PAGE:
Another equally bizarre and interesting thing about Cuba and one thing that’s immediately apparent the second you try and change money at the airport is the double economy system and the use of two distinct currencies: the locally used Peso Cubano and the currency used by gringos/foreigners, Pesos Convertibles, referred to as “CUCs”. Whereas the CUC is tied with the American Dollar one to one, the local pesos are considerably weaker with 1USD = 25 Pesos Cubanos. Although CUCs are widely considered to be the currency for foreigners there’s actually nothing stopping any tourist from changing them into the local currency creating the opportunity to bag some serious bargains. “Peso Pizzas” sold on the street each cost just 10 pesos – a little less than 0.50 USD and most mornings we would buy breakfast from a local stall selling a couple of omelet sandwiches and fresh mango juice all for just
1USD in the local currency. It became clear to me that Cuba wasn’t as expensive as I’d previously thought and in fact it was surprisingly easy to survive on quite a tight budget. Saying this, there was one fairly obvious downside to the use of two different currencies in that the locals will sometimes try and con unsuspecting tourists by charging in CUCs when in fact the price displayed is in Pesos Cubanos thus earning a tidy 25 times more than what they’re selling is worth. This is fairly easily avoided however if you just keep your wits about you, maintain a bit of common sense and keep the two currencies in separate pockets to avoid confusion.
After 7 complete days in Havana filled with sightseeing, cheap pizzas, visits to the Revolutionary Museum and Playa del Este and copious amounts of Havana Club rum, it was time to say a sad farewell to my Spanish roommate and Cuban hosts for the last 8 days. There was just time for Jorge to do me one more in a long line of favours and accompany me to the Omnibus bus station in Vedado, not far from the Jose Marti
monument. I decided to take a bus west a couple of hours to the very picturesque town of Viñales, famous for its jutting rock formations and cliffs. I spent three nights here and again I was fortunate to meet a fellow backpacker on the bus who agreed to share an already reserved room bringing the price down to a very reasonable 10 CUCs a night with breakfast included instead of maybe 15 or 20 had I been alone. Dinner was an extra 4 CUCs. Truth be told I didn’t do a whole lot in Viñales partly because I was getting a bit skint but also because there’s really not a whole lot to do here. This was the place where many people in Havana head to for a weekend of R&R away from the hustle and bustle of the city. I spent a day exploring the surrounding area and another up at Hotel Jazmines with its swimming pool and quite spectacular view. The admission price was 7 CUCs which seemed steep, but it’s for the whole day and includes the 6 CUCs to spend on anything in the restaurant. On the way back we decided to hitchhike given that there’s
only one road and any car going down it pretty much has to be heading for Viñales. It took a few minutes, but after a bit of persistence we were picked up and taken back.
On the morning of the 17th
June I took a rather pricey (37 CUC) bus from Viñales over to the central part of Cuba to a town called Trinidad, stopping briefly in Havana to drop off/pick up passengers. On this occasion my luck with meeting other travellers with pre-booked accommodation ran out and I made my mind up to just go with the first local person that screams “casa” in my face as I got off the bus. In fact, any tourist that just turns up to either Viñanles, Trinidad or indeed any other small Cuban town needn’t worry about accommodation as there’s always a hoard of screaming locals waiting at the bus stations with pictures of their respective houses, and they know perfectly well when the buses arrive too! I knew I was gonna have to bargain but I knew that being low-season I had the advantage. Actually, I’d been told that June is the lowest of the low seasons making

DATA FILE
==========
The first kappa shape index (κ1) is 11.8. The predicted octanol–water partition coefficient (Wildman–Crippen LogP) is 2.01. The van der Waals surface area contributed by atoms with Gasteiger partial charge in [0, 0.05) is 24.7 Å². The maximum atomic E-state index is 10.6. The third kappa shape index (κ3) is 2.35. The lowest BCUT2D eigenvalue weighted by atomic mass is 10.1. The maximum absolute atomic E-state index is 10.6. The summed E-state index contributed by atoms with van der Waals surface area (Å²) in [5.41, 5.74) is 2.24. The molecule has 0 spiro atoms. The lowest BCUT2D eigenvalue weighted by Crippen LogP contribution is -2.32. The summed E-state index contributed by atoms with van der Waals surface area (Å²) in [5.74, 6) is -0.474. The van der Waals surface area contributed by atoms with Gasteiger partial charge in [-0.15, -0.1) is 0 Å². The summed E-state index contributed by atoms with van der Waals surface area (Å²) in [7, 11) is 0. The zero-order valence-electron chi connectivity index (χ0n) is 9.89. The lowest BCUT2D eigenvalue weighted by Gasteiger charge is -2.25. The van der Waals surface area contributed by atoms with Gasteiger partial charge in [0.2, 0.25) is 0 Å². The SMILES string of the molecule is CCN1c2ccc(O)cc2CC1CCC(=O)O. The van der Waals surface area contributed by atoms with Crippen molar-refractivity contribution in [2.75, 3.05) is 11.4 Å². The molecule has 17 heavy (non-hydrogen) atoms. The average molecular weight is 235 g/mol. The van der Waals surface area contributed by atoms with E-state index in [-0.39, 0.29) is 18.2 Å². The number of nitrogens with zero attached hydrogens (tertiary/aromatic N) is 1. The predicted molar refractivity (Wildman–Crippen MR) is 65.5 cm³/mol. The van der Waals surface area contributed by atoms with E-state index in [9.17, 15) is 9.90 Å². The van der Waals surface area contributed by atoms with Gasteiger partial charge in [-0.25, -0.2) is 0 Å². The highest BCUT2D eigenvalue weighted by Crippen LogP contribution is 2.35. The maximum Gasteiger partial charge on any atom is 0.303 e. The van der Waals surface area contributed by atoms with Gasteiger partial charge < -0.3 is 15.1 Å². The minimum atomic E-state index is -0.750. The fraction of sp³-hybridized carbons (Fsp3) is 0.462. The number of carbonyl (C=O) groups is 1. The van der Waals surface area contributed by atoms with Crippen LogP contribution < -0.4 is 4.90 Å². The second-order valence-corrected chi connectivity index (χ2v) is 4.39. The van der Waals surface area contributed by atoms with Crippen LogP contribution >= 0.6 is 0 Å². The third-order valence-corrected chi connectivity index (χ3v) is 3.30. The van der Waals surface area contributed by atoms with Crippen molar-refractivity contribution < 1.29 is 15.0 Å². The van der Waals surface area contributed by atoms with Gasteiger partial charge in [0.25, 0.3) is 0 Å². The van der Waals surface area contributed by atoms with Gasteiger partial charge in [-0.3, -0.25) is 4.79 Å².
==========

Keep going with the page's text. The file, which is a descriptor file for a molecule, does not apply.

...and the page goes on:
it probably the best month to go to Cuba as there’s sooooo many casas particulars and so few tourists, the locals are desperate for business to help pay the 200 CUC government fee each house has to pay, whether it’s rented or not. With this in mind I bagged myself the bargain of the trip, getting and air-conditioned, double room with en-suite bathroom near the centre of town for 10 CUCs a night. Breakfast was another 2.50 CUC and dinner 5 CUC. The details of this house can also be seen below. I would recommend it.
Trinidad is well known for its charm, cute cobbled streets and great architecture. In fact this town seemed to encapsulate perfectly the image I’d had in my head of Cuba before coming here. The place did have a special atmosphere to it but it was really at night when it came into its own, especially the area surrounding the Central Square and the “Casa de la Musica” nightclub. There was plenty of live music filling the streets including the free shows on the steps of Bar Escalinata, where beers were just 1 CUC each meaning even a pretty skint backpacker at
the end of a long trip can still get fairly trollied. For a decent view of the town and surrounding valley, I walked one day to the top of “Vigla Hill” directly north out of town where a poor lonely guy manning the antenna building lets you climb a ladder to a look-out point allowing a panoramic sight. I stayed in Trinidad for 3 nights as in Viñales and on Monday 20th
June I began the loooong and sad journey back home and back to reality, starting with a wee 6 hour bus ride back to Havana.
Cuba was great, especially Havana and the people I met there and I know Cuba will go down as the highlight of the trip. The best was saved till last.
Photos are here: http://www.flickr.com/photos/65690652@N07/
Hasta La Victoria Siempre!!!
Details of casas particulars: Havana
Marta Ana Valdes
Calle 27 no.971 e/ 6 y 8, Vedado
Phone: (537) 833 8732
Mail: firstname.lastname@example.org email@example.com
Website: http://www.santdiaz.260mb.com Trinidad
Margarita Oliva y Tomas Ruiz
Calle A Maceo No. 705-B
e/ Conrado Benitez y Giro Redondo
Phone: (0141) 993 110
Movil: (53) 522 85 259